In the upcoming graphic down below, Newmont highlights its outlook over the next five years. We underlined the key guidance metrics that members should pay close attention to. For instance, Newmont expects its annual gold production and ‘other metal production’ (copper, silver, lead, zinc) will steadily grow from 2020 to 2024 as various expansion projects are completed and its Musselwhite mine resumes normal operations. During this period, Newmont expects its operating costs will move significantly lower per ounce of gold production, highlighted by the forecasted decline in its gold costs applicable to sales (‘CAS’) and gold all-in sustaining costs (‘AISC’) on a per ounce basis. Finally, please note that Newmont’s guidance calls for the gold miner’s annual capital expenditures to trend lower over this period, though this could change should Newmont sanction new projects. Rising production (acts as a tailwind for potential future revenue growth), lower per unit operating costs, and a steady decline in capital expenditures speaks favorably to Newmont’s medium-term outlook, especially considering where gold prices have been trading of late.

Image Shown: We underlined key guidance metrics in red to highlight why Newmont’s medium-term outlook is quite promising. Image Source: Newmont – August 2020 IR Presentation with additions from the author

Key Projects

We will stress here that fluctuations in gold prices and the possibility that new growth projects will be sanctioned will significantly influence the trajectory of Newmont’s free cash flows. Newmont has already approved some big endeavors that are factored into its medium-term guidance including the Tanami Expansion 2 development. The Tanami gold mine is located in Australia’s Tanami Desert, and Newmont owns the entire asset outright. By 2023, the Tanami Expansion 2 development is expected to significantly bolster production at the site. Management expects the development will cost $700 million - $800 million to complete, and the forecasted uplift in Newmont’s production can be seen in the upcoming graphic down below. As these are low cost resources, the associated revenue streams should be quite lucrative for Newmont.


Image Shown: Newmont’s Tanami Expansion 2 development is partially why Newmont forecasts that its company-wide production will move higher over the medium-term. Image Source: Newmont – August 2020 IR Presentation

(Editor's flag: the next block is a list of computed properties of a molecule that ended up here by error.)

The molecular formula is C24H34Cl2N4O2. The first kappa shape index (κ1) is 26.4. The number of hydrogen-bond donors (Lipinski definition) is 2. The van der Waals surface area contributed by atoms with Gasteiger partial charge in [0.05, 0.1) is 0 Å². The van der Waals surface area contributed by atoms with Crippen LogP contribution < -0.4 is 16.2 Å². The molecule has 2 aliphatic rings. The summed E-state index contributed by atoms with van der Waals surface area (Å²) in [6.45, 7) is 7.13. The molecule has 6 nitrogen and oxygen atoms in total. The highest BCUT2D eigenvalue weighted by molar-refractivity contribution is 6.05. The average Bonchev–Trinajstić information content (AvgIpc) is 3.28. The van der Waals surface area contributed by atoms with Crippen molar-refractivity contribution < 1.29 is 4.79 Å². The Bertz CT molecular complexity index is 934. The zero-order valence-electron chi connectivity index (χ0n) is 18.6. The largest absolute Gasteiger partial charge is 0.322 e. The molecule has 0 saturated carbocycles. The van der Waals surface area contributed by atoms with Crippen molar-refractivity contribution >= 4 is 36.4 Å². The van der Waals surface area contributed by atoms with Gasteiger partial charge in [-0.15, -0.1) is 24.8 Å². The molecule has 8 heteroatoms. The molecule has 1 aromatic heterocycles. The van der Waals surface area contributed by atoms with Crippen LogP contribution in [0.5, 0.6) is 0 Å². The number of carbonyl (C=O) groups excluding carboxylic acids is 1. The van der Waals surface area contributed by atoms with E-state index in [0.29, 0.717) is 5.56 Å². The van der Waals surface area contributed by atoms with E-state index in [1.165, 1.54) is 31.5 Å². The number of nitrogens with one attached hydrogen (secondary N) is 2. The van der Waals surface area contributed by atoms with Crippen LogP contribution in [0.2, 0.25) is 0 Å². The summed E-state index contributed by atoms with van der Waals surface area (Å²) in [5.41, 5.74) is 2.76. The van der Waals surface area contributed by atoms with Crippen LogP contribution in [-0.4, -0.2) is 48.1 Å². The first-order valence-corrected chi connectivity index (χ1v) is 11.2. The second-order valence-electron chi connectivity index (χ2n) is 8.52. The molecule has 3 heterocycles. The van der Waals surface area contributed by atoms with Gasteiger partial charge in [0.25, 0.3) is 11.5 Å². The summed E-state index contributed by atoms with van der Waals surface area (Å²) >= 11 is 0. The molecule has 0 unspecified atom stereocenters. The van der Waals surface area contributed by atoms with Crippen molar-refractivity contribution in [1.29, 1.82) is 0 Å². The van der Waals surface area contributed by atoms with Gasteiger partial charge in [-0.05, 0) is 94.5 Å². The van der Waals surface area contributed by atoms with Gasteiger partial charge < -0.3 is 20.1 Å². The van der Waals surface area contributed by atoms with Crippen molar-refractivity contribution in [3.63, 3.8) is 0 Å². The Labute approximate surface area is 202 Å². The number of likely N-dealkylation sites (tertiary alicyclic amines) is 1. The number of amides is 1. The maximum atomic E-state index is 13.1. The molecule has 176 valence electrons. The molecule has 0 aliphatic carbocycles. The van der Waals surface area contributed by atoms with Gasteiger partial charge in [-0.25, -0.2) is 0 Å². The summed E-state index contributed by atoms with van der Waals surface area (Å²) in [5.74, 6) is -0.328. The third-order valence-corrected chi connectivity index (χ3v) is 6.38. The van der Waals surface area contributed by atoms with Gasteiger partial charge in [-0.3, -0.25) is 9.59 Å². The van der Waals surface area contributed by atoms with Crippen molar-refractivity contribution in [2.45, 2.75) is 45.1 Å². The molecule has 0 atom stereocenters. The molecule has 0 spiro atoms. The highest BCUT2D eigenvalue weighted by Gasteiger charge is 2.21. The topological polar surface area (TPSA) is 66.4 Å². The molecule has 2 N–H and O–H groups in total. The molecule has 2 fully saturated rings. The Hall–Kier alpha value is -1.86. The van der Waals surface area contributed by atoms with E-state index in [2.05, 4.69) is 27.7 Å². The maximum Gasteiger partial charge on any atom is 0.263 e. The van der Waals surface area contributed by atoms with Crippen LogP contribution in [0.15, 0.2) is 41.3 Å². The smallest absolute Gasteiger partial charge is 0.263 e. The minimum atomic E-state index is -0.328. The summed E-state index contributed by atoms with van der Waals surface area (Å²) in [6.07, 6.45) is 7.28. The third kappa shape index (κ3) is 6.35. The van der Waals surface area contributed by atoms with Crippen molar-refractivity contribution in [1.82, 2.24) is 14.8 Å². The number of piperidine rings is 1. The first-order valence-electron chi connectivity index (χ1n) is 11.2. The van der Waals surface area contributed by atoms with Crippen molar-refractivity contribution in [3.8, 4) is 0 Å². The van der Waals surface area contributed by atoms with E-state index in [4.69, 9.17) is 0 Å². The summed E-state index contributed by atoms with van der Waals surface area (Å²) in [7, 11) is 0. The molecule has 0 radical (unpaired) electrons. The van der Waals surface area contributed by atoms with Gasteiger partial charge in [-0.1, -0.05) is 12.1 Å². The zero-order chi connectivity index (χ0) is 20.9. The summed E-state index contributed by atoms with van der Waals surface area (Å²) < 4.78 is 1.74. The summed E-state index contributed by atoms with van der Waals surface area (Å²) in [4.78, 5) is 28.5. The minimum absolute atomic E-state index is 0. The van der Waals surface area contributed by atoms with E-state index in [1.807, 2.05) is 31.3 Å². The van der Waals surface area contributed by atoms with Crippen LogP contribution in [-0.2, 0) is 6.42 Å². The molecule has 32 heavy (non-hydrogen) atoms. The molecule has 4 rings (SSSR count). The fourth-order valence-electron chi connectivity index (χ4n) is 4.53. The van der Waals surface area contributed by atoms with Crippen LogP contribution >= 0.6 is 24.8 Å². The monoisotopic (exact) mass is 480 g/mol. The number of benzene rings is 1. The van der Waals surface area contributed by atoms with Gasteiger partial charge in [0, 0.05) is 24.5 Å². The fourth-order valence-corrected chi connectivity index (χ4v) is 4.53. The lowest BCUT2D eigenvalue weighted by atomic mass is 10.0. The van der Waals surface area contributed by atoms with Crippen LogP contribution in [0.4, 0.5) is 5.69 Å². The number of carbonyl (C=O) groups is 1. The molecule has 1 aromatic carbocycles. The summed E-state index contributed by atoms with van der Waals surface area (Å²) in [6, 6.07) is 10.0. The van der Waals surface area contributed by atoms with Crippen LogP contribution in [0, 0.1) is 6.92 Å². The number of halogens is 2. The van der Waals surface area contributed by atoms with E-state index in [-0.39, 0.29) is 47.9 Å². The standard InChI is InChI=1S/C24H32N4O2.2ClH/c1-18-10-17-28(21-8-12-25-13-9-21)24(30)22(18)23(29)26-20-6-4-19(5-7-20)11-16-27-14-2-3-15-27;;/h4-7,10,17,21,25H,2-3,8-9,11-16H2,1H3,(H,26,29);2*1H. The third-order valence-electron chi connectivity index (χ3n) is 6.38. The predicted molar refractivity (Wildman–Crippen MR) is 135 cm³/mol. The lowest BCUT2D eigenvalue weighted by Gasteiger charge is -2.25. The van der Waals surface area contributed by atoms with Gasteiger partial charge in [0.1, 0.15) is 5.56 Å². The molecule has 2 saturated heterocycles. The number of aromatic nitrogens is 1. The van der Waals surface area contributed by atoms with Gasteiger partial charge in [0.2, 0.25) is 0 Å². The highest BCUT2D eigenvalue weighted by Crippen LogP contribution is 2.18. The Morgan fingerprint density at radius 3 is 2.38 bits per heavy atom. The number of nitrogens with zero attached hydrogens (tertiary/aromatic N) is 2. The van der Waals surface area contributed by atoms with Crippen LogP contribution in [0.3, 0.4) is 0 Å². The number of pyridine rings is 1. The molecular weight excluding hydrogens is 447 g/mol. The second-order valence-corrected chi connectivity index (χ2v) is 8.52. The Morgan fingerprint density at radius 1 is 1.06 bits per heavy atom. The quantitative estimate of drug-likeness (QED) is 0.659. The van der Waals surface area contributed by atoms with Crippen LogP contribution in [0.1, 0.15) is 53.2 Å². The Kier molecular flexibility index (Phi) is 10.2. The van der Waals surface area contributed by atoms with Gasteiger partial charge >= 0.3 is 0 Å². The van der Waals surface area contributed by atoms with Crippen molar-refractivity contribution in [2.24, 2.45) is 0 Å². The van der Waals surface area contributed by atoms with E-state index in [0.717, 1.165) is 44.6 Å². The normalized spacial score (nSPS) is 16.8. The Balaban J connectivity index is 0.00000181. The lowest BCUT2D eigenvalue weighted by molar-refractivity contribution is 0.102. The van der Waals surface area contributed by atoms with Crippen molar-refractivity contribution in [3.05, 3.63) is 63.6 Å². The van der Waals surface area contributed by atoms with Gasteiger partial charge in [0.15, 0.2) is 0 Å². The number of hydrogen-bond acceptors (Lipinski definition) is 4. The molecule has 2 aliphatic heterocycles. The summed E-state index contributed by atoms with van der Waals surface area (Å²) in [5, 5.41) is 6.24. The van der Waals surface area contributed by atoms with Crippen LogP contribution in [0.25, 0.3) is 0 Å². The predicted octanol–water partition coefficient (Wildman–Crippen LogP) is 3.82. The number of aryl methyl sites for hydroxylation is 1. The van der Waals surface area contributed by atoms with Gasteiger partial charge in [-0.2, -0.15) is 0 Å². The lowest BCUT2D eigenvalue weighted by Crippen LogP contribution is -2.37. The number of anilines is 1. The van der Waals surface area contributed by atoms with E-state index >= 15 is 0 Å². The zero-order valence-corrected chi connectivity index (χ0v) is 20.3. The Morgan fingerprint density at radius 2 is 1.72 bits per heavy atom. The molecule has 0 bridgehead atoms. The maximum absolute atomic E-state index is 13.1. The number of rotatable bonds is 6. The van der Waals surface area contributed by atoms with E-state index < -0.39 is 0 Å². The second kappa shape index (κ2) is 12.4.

Another important development to keep in mind that has not yet been sanctioned is the Yanacocha Sulfides project, which would see production at the Yanacocha mine in Peru (Newmont owned just over 51% of this project at the end of 2019) shift meaningfully higher by the middle of this decade. Before then, production from the mine is expected to drop significantly over the coming years. Management expects to make a decision on this endeavor next year. Please note that Yanacocha mine houses gold, copper, and silver resources (though gold is the primarily target here).


Image Shown: Newmont is considering expanding production at its Ahafo gold mine in Ghana. Image Source: Newmont – August 2020 IR Presentation

Concluding Thoughts

We continue to like Newmont as a holding in our Dividend Growth Newsletter portfolio. The gold miner’s outlook is extremely promising, and we see room for significant dividend growth over the coming years. Should Newmont’s management team continue to focus on reducing the company’s net debt load going forward, that would go a long way to further improving the company’s dividend coverage on a forward-looking basis, which we would strongly appreciate.


Diversified Mining Industry – BHP FCX NEM RIO SCCO VALE WPM



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Callum Turcan does not own shares in any of the securities mentioned above. Newmont Corporation (NEM) is included in Valuentum’s simulated Dividend Growth Newsletter portfolio. Some of the other companies written about in this article may be included in Valuentum's simulated newsletter portfolios. Contact Valuentum for more information about its editorial policies.